I didn’t help myself by advancing the pike too far; however, I had time to bring one of the 4Ax around from the left flank to assist the other and the 2Ps in the open; against the cavalry, they’d struggle for parity! The 4Wb was left to hold the other flank. Eventually they got bored and went looking for some unsupported spear, but with low PIPs and being out of command range, they never got to see action.

Joel’s blade came over the hill and linked up with his general. I got to attack first, and the odds were not brilliant; from right to left my general was on the outside flank facing the Roman 3Cv; my two 4Ax with a 2Ps in support faced his general and a 4Bd; then my light horse faced blades, and I’d brought two of the pike blocks across as well. My general managed to recoil his 3Cv; this left his general overlapped at 3-3, and the gods smiled, as we rolled 5-1 and his general was doubled. My 3Ax avoided being doubled against his blade and the game was mine!

Had I not got the chance to attack first and that lucky roll, I doubt I had much hope; the auxilia were very fragile against the blade in the open, and not so well matched against cavalry! Yet it was them who won the game.

  • IWC Ancient army?

My struggle to win with the Carthaginians had me thinking I needed more practice with them, and to make it more interesting I decided to make it a contest between them and the Ancient Britons. If the Britons could win they’d get to go to IWC instead! First up the Britons were the defenders, and the Carthaginians went for a small littoral landing of two psiloi and the auxilia, but the Britons put their chariots on that flank, so that plan lost all zest! The Carthaginians were forced to deploy this landing behind their battle line (with their predictable opening roll of 1 PIP). Their battle line consisted of the spear, backed by psiloi and flanked on each side by an elephant. With the auxilia and psiloi deployed awkwardly the advantage was with the Britons. As the spear tried to force the chariots back onto a marsh, one of them was exposed to a flank attack by some adventurous warband. These were made to pay in the next turn by an elephant, but that flank was in real peril: a lone psiloi and a light horse faced two each of their opposite number. These managed to get the Carthaginian light horse and then the elephant, but meanwhile they had lost a chariot to the auxilia and spear working together on the other flank. At this point the Carthaginian general was able to destroy one of the British psiloi that was in the open, making it 3-3. However, the Britons got the Carthaginian psiloi, which had been guarding the flank of their general, with their light horse. A victory that owed a good measure to Carthaginian ineptitude and too many elephants.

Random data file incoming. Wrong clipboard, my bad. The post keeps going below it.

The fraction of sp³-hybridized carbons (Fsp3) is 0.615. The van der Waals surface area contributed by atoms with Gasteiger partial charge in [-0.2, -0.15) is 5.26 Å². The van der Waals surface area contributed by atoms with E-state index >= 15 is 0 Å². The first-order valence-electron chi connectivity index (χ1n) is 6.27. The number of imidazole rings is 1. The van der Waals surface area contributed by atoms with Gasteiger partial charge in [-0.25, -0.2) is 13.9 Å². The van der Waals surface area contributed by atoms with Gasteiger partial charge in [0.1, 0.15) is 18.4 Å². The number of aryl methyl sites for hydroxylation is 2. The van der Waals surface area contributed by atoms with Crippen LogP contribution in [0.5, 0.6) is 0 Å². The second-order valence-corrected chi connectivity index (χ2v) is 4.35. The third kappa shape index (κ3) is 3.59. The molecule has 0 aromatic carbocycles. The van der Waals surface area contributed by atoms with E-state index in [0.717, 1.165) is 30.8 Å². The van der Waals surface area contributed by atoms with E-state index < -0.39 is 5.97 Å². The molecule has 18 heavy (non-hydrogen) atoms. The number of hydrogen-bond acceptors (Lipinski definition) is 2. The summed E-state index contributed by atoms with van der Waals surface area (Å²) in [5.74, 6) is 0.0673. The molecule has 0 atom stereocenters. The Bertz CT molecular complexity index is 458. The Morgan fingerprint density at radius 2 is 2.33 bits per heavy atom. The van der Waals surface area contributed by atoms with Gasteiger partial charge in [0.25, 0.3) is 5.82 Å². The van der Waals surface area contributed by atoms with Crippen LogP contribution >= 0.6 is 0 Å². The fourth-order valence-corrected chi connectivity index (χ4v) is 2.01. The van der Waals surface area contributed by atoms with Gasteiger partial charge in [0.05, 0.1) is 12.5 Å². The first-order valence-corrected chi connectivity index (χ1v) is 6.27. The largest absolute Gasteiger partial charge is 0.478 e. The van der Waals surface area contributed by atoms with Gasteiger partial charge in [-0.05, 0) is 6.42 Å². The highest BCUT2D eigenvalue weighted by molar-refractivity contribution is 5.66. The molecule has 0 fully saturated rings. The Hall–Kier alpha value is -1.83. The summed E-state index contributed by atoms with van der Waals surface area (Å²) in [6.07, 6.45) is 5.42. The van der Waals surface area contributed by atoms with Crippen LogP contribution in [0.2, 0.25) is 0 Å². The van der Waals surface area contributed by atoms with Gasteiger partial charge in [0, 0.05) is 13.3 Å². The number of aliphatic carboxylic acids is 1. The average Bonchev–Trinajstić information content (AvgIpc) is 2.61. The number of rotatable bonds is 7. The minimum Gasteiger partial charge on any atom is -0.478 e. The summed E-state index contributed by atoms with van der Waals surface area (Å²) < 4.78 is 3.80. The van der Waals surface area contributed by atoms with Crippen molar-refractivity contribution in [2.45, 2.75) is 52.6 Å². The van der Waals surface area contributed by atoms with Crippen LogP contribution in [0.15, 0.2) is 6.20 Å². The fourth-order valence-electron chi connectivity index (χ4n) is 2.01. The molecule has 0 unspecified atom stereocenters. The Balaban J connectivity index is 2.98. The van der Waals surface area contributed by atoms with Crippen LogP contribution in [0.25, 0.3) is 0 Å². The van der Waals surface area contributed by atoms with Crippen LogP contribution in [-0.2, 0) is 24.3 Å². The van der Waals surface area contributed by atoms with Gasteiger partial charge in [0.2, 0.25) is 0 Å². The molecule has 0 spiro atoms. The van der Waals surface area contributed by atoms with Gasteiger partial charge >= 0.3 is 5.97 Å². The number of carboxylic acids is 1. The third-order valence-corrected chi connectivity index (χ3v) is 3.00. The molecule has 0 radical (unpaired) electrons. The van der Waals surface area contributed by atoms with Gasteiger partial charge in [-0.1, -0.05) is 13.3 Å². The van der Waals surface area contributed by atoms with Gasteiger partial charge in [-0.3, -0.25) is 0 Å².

I had another game, this time the Britons were the defenders and the Carthaginians went for only one elephant. They were able to get their auxilia and two psiloi onto a steep hill before the British warband could get there. The battle at this point see-sawed for quite a while, but the uphill advantage proved decisive for the Carthaginians. I can’t quite remember how they won, but the Carthaginians won this battle. Their elephant got to destroy at least one chariot.

The Carthaginians, with their elephant and particularly their auxilia and psiloi have the edge over the Ancient Britons, so I would expect them to win. However, I still need a bit of practice using them. I’ll try them out solo against a few other armies when I get time.